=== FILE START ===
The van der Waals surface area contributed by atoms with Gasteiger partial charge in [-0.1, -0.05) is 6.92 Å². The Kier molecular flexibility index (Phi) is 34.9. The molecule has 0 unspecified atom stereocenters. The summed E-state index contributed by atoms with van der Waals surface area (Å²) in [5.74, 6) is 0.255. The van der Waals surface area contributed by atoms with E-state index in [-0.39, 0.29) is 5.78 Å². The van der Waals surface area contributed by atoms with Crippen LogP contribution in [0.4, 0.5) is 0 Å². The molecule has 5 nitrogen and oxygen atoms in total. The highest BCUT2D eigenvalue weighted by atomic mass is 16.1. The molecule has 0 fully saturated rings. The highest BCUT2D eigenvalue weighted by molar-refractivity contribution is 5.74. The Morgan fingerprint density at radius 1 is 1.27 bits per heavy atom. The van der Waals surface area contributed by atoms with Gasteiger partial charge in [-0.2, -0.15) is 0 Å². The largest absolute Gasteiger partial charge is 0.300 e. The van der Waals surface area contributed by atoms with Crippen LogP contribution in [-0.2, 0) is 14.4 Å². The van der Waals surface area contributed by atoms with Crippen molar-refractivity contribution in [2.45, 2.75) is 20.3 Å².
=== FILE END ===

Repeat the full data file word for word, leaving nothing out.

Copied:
The van der Waals surface area contributed by atoms with Gasteiger partial charge in [-0.1, -0.05) is 6.92 Å². The Kier molecular flexibility index (Phi) is 34.9. The molecule has 0 unspecified atom stereocenters. The summed E-state index contributed by atoms with van der Waals surface area (Å²) in [5.74, 6) is 0.255. The van der Waals surface area contributed by atoms with E-state index in [-0.39, 0.29) is 5.78 Å². The van der Waals surface area contributed by atoms with Crippen LogP contribution in [0.4, 0.5) is 0 Å². The molecule has 5 nitrogen and oxygen atoms in total. The highest BCUT2D eigenvalue weighted by atomic mass is 16.1. The molecule has 0 fully saturated rings. The highest BCUT2D eigenvalue weighted by molar-refractivity contribution is 5.74. The Morgan fingerprint density at radius 1 is 1.27 bits per heavy atom. The van der Waals surface area contributed by atoms with Gasteiger partial charge in [-0.2, -0.15) is 0 Å². The largest absolute Gasteiger partial charge is 0.300 e. The van der Waals surface area contributed by atoms with Crippen LogP contribution in [-0.2, 0) is 14.4 Å². The van der Waals surface area contributed by atoms with Crippen molar-refractivity contribution in [2.45, 2.75) is 20.3 Å².